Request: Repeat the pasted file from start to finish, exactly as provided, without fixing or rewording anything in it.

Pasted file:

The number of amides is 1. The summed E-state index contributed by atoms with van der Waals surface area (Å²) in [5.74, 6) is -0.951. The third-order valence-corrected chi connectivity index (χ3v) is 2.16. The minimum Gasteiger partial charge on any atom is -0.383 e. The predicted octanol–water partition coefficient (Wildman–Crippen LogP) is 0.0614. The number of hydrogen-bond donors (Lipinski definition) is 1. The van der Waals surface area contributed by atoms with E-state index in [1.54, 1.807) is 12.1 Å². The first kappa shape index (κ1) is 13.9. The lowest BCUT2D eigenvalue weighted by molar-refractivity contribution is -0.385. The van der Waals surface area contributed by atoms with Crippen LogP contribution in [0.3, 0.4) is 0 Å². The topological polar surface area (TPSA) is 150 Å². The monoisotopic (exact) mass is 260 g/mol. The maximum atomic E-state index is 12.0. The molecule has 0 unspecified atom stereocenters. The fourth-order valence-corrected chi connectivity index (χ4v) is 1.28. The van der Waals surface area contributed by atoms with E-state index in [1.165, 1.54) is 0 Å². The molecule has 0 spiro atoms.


The number of amides is 1. The summed E-state index contributed by atoms with van der Waals surface area (Å²) in [5.74, 6) is -0.951. The third-order valence-corrected chi connectivity index (χ3v) is 2.16. The minimum Gasteiger partial charge on any atom is -0.383 e. The predicted octanol–water partition coefficient (Wildman–Crippen LogP) is 0.0614. The number of hydrogen-bond donors (Lipinski definition) is 1. The van der Waals surface area contributed by atoms with E-state index in [1.54, 1.807) is 12.1 Å². The first kappa shape index (κ1) is 13.9. The lowest BCUT2D eigenvalue weighted by molar-refractivity contribution is -0.385. The van der Waals surface area contributed by atoms with Crippen LogP contribution in [0.3, 0.4) is 0 Å². The topological polar surface area (TPSA) is 150 Å². The monoisotopic (exact) mass is 260 g/mol. The maximum atomic E-state index is 12.0. The molecule has 0 unspecified atom stereocenters. The fourth-order valence-corrected chi connectivity index (χ4v) is 1.28. The van der Waals surface area contributed by atoms with E-state index in [1.165, 1.54) is 0 Å². The molecule has 0 spiro atoms.